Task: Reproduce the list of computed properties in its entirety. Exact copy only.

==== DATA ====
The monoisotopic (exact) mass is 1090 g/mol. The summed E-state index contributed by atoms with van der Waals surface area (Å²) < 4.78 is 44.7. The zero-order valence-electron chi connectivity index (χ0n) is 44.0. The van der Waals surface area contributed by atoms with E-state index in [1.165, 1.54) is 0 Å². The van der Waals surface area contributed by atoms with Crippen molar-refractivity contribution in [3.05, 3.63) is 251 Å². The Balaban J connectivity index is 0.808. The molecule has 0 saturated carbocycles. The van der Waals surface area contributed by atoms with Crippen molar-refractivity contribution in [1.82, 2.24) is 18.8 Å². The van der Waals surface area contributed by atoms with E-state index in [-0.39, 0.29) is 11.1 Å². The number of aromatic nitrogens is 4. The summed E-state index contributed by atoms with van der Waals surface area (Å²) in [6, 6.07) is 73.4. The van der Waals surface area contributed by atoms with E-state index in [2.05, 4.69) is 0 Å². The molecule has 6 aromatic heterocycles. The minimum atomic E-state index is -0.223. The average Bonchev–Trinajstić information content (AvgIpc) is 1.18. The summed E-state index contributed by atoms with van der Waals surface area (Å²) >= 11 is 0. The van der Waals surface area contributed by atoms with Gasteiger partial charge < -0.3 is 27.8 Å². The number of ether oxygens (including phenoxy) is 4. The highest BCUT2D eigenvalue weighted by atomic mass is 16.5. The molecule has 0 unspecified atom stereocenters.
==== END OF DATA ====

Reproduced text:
The monoisotopic (exact) mass is 1090 g/mol. The summed E-state index contributed by atoms with van der Waals surface area (Å²) < 4.78 is 44.7. The zero-order valence-electron chi connectivity index (χ0n) is 44.0. The van der Waals surface area contributed by atoms with E-state index in [1.165, 1.54) is 0 Å². The van der Waals surface area contributed by atoms with Crippen molar-refractivity contribution in [3.05, 3.63) is 251 Å². The Balaban J connectivity index is 0.808. The molecule has 0 saturated carbocycles. The van der Waals surface area contributed by atoms with Crippen molar-refractivity contribution in [1.82, 2.24) is 18.8 Å². The van der Waals surface area contributed by atoms with E-state index in [-0.39, 0.29) is 11.1 Å². The number of aromatic nitrogens is 4. The summed E-state index contributed by atoms with van der Waals surface area (Å²) in [6, 6.07) is 73.4. The van der Waals surface area contributed by atoms with E-state index in [2.05, 4.69) is 0 Å². The molecule has 6 aromatic heterocycles. The minimum atomic E-state index is -0.223. The average Bonchev–Trinajstić information content (AvgIpc) is 1.18. The summed E-state index contributed by atoms with van der Waals surface area (Å²) >= 11 is 0. The van der Waals surface area contributed by atoms with Gasteiger partial charge < -0.3 is 27.8 Å². The number of ether oxygens (including phenoxy) is 4. The highest BCUT2D eigenvalue weighted by atomic mass is 16.5. The molecule has 0 unspecified atom stereocenters.